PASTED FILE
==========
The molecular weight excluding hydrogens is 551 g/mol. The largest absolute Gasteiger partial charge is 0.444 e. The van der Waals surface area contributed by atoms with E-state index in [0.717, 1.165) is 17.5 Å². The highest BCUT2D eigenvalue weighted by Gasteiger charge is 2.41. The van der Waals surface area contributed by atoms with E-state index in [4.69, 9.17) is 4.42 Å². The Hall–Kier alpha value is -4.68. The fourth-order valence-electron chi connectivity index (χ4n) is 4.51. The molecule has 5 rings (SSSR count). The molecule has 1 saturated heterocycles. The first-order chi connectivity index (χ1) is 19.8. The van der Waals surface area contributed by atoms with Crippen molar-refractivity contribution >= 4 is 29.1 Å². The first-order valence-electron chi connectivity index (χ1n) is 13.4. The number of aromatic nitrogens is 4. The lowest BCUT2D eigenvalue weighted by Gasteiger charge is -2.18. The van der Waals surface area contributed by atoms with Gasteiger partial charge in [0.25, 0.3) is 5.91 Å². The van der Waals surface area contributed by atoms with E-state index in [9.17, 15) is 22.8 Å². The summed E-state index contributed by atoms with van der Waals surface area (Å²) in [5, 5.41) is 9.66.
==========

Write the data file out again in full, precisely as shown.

The molecular weight excluding hydrogens is 551 g/mol. The largest absolute Gasteiger partial charge is 0.444 e. The van der Waals surface area contributed by atoms with E-state index in [0.717, 1.165) is 17.5 Å². The highest BCUT2D eigenvalue weighted by Gasteiger charge is 2.41. The van der Waals surface area contributed by atoms with E-state index in [4.69, 9.17) is 4.42 Å². The Hall–Kier alpha value is -4.68. The fourth-order valence-electron chi connectivity index (χ4n) is 4.51. The molecule has 5 rings (SSSR count). The molecule has 1 saturated heterocycles. The first-order chi connectivity index (χ1) is 19.8. The van der Waals surface area contributed by atoms with Crippen molar-refractivity contribution >= 4 is 29.1 Å². The first-order valence-electron chi connectivity index (χ1n) is 13.4. The number of aromatic nitrogens is 4. The lowest BCUT2D eigenvalue weighted by Gasteiger charge is -2.18. The van der Waals surface area contributed by atoms with Gasteiger partial charge in [0.25, 0.3) is 5.91 Å². The van der Waals surface area contributed by atoms with E-state index in [9.17, 15) is 22.8 Å². The summed E-state index contributed by atoms with van der Waals surface area (Å²) in [5, 5.41) is 9.66.